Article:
Canadian fiction writer Heti (How Should a Person Be?, 2012, etc.) delves into the vexed question of motherhood and what the choice between having or not having a child means, culturally and personally.
The novel opens with a series of questions that are answered by the flipping of three coins in an I Ching–based technique. A note at the beginning assures the reader that "while not everything in books is true, in this book, all results from the flipping of coins are true." Worryingly, the first question posed is: "Is this book a good idea?" "Yes," the coins reply. The narrator is a published writer filled with anguish and uncertainty about the possibility of motherhood, among other things. In addition to flipping coins for the answers to questions such as "What should I be worried about? My soul?" and "Should I begin to personify this demon that brings me bad dreams?" she consults a psychic, has a tarot reading, and talks with friends, reporting every mood, dream, worry, and conversation. There are photographs and descriptions of the writing process. The author is a writer and so is the narrator! What is fiction, and what is truth?! But no amount of metafictional smoke and mirrors can make up for the absence of a compelling story. Eventually she goes on medication. "The drugs really seem to be working....Yet I fear I don't have the right to speak anymore, given these drugs. I can't pretend I have come to any answers, or any great realizations, because I am taking these drugs. I think the drugs are the reason I am feeling less bad." "Am I annoyed?" she continues. "Am I disappointed? A little bit, yes. I wanted my own magic to get rid of the pain." Some readers may find this unfiltered self-absorption helpful. Others will remember the question posed at the book's beginning and conclude that the I Ching is not the best arbiter of literary merit. "What kind of story is created when a person goes down, down, down and down—but instead of breaking through and seeing the truth and ascending, they go down, then they take drugs, and then they go up?" If you have to ask....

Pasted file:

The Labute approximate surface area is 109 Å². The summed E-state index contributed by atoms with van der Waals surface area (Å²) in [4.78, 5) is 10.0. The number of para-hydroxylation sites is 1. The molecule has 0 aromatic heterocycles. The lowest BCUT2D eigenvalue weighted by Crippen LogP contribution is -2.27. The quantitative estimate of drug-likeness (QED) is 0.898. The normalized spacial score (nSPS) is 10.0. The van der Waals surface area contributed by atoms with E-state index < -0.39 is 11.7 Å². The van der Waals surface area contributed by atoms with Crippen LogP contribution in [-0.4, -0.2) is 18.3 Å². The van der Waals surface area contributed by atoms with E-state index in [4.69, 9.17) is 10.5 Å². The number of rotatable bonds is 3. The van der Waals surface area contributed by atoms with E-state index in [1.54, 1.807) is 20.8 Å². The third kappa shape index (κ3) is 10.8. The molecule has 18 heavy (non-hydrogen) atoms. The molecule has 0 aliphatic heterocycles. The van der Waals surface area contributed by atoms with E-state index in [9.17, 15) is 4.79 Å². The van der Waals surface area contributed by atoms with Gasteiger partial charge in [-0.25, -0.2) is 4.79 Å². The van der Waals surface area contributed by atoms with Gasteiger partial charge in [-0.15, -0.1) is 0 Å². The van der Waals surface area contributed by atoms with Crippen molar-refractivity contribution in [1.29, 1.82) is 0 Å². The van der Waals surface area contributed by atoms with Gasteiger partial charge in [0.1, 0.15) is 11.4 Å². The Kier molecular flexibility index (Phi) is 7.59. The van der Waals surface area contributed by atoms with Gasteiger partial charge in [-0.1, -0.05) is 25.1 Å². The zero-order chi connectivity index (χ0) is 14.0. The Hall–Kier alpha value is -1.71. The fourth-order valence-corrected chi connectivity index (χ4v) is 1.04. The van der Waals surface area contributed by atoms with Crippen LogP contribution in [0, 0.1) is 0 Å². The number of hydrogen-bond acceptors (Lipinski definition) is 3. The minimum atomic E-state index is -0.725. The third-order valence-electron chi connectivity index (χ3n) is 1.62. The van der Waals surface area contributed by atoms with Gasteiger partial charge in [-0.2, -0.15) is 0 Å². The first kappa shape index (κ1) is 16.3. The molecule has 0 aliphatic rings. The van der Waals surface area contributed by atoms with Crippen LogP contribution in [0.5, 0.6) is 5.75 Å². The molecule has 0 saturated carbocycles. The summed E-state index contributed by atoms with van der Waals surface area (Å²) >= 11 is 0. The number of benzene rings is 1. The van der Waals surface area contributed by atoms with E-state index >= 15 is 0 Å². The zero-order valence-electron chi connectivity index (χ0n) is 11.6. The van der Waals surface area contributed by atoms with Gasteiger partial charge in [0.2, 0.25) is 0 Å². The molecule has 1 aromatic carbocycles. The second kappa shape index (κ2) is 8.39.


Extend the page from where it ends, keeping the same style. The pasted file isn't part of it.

It's one thing to have the reader's sympathy and another to hold the reader's interest.